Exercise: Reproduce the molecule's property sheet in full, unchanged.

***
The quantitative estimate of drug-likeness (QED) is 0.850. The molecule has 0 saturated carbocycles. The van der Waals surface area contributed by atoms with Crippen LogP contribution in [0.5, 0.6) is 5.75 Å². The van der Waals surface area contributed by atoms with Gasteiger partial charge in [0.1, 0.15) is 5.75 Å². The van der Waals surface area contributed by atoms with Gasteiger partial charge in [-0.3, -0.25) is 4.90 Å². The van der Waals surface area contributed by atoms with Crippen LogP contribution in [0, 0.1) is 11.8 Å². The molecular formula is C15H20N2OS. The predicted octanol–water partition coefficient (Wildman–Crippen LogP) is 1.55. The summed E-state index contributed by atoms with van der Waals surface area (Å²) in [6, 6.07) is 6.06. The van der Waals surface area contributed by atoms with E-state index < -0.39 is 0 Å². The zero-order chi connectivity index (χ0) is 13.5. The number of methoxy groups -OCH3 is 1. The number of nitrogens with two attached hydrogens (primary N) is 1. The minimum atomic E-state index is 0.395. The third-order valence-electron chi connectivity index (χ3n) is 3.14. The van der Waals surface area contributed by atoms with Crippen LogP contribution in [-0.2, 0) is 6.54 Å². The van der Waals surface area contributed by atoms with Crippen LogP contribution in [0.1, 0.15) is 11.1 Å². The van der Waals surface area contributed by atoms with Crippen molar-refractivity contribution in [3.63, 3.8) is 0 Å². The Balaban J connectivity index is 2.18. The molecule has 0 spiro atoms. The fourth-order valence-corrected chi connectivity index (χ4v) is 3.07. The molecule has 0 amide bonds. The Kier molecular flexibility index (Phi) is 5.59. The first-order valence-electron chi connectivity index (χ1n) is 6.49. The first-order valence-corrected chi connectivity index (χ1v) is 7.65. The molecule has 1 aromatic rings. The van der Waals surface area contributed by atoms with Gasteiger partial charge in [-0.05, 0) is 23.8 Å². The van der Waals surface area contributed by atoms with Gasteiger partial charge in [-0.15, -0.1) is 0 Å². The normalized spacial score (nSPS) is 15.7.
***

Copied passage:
The quantitative estimate of drug-likeness (QED) is 0.850. The molecule has 0 saturated carbocycles. The van der Waals surface area contributed by atoms with Crippen LogP contribution in [0.5, 0.6) is 5.75 Å². The van der Waals surface area contributed by atoms with Gasteiger partial charge in [0.1, 0.15) is 5.75 Å². The van der Waals surface area contributed by atoms with Gasteiger partial charge in [-0.3, -0.25) is 4.90 Å². The van der Waals surface area contributed by atoms with Crippen LogP contribution in [0, 0.1) is 11.8 Å². The molecular formula is C15H20N2OS. The predicted octanol–water partition coefficient (Wildman–Crippen LogP) is 1.55. The summed E-state index contributed by atoms with van der Waals surface area (Å²) in [6, 6.07) is 6.06. The van der Waals surface area contributed by atoms with E-state index < -0.39 is 0 Å². The zero-order chi connectivity index (χ0) is 13.5. The number of methoxy groups -OCH3 is 1. The number of nitrogens with two attached hydrogens (primary N) is 1. The minimum atomic E-state index is 0.395. The third-order valence-electron chi connectivity index (χ3n) is 3.14. The van der Waals surface area contributed by atoms with Crippen LogP contribution in [-0.2, 0) is 6.54 Å². The van der Waals surface area contributed by atoms with Crippen LogP contribution in [0.1, 0.15) is 11.1 Å². The van der Waals surface area contributed by atoms with Crippen molar-refractivity contribution in [3.63, 3.8) is 0 Å². The Balaban J connectivity index is 2.18. The molecule has 0 spiro atoms. The fourth-order valence-corrected chi connectivity index (χ4v) is 3.07. The molecule has 0 amide bonds. The Kier molecular flexibility index (Phi) is 5.59. The first-order valence-electron chi connectivity index (χ1n) is 6.49. The first-order valence-corrected chi connectivity index (χ1v) is 7.65. The molecule has 1 aromatic rings. The van der Waals surface area contributed by atoms with Gasteiger partial charge in [-0.05, 0) is 23.8 Å². The van der Waals surface area contributed by atoms with Gasteiger partial charge in [-0.15, -0.1) is 0 Å². The normalized spacial score (nSPS) is 15.7.